Ryan Millsap, sophomore theology major, would disagree. “Never have I seen or heard anything that might suggest there is an issue. There are an incredible amount of women that lead. We don’t really have any sort of barrier when it comes to what men can do that women can’t.”

Perspectives vary across the board for students. In the end, we’re left asking what more could administration do to promote equality? Do we find more equality issues within student or administration culture? Is there a gender equality issue on campus? These questions are the kind we as a community answer every day, whether consciously or unconsciously. We decide what kind of college we attend and we can make Union a platform for diversity. We must all make the decision to stand by our core values and allow everyone an equal opportunity on all levels.

Debbie is a junior studying elementary education.


EQUALITY IS FOR EVERYONE

Addressing society’s harmful stereotypes

Naomi Prasad

All over the world, women and men are demanding equal rights. #YesAllWomen, #HeforShe, and #Feminisation are just a few hashtags that, when tagged along with quotes about gender roles and inequalities, has helped the topics spread through media like wild fire.

At the forefront of the discussion is feminism.

Junior theology major Jessyka Albert defines feminism by saying, “it isn’t placing women above men but being proud of who you are as a women.”

Senior elementary education major Kelli Vigil laughed for a few seconds before responding, “being female and proud of it.”

David Kabaje defines feminism as, “Being beautiful, being respected, for the qualities that come from the heart or from the inner self.”

Merriam Webster defines feminism as “the belief that men and women should have equal rights and opportunities.” So feminism isn’t just about women but about men as well. Gender equality discussions need to involve both males and females.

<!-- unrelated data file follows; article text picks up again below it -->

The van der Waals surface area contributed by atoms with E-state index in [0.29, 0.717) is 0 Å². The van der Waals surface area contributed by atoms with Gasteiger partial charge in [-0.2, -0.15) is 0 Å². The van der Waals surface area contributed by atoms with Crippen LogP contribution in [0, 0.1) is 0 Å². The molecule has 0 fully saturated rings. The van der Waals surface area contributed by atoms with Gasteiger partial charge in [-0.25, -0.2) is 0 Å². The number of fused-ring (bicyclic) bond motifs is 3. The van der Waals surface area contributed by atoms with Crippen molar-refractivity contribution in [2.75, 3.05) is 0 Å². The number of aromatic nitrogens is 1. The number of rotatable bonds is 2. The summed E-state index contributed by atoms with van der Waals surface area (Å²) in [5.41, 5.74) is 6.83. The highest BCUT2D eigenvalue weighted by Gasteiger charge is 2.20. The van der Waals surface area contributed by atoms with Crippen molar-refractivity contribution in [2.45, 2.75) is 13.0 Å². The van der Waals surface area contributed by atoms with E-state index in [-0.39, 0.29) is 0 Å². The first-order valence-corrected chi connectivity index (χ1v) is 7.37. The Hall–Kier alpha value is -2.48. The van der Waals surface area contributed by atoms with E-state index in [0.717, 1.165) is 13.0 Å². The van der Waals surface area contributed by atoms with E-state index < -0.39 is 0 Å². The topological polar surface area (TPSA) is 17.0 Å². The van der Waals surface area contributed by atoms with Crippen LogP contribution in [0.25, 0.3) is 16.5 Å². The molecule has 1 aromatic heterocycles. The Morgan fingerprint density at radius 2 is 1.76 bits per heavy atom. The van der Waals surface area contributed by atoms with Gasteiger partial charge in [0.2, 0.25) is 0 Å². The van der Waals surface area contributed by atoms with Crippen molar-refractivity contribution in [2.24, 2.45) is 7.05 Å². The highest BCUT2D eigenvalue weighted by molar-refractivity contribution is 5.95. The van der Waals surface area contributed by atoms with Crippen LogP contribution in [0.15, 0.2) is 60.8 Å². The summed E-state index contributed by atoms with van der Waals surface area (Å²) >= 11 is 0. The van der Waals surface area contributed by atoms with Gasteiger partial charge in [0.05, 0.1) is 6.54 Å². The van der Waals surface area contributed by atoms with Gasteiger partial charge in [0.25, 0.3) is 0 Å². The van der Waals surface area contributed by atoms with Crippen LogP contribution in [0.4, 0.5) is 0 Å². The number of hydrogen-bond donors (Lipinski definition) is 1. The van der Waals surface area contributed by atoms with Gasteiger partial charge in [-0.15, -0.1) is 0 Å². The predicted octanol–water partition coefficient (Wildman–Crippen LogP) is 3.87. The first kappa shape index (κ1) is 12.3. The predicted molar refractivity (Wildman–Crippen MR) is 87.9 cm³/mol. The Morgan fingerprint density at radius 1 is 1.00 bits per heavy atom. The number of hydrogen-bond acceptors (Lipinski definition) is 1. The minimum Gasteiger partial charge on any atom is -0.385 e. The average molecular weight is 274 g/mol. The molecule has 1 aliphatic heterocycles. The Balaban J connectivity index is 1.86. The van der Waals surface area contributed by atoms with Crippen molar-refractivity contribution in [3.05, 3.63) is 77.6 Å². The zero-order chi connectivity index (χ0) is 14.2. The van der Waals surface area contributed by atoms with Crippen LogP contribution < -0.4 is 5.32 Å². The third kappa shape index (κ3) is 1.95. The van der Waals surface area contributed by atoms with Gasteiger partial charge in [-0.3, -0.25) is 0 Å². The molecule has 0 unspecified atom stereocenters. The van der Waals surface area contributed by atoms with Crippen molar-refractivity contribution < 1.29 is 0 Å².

One way to do this is by addressing harmful stereotypes and behaviors that society encourages for both males and females. Two of these stereotypes are an emotional female and stoic male. When asked if he feels like he needs to suppress his emotion Daniel Ikpeama sophomore music major Daniel Ikpeama responds, “It is definitely the norm to do so.” Society encourages men to hide their emotions as a way of proving their masculinity from young ages.

Females who are abused are often described as “battered,” but women are not the only ones getting beat around. Safe Horizon did a study and found that “Men are victims of nearly 3 million physical assaults in the USA.” Batteredmen.com has hundreds of stories of men who are abused by their significant others. For example, the website shares the story of a man who came home drunk and fell asleep. He woke up to to his wife beating him with an iron skillet which resulted to him going to the hospital to get stitches. Although the police had taken him there, no charges were filed against his wife. Raising awareness about inequalities that men and women both face helps address the issues that affect us all, whether we realize it or not.

Addressing gender inequalities means discussing harmful gender roles and stereotypes for both males and females. Acknowledging that there are two sides to this situation makes it more approachable.

If we want to move forward and provide equality for all, everyone must play their part.

Naomi is a sophomore studying chemistry and pre-med.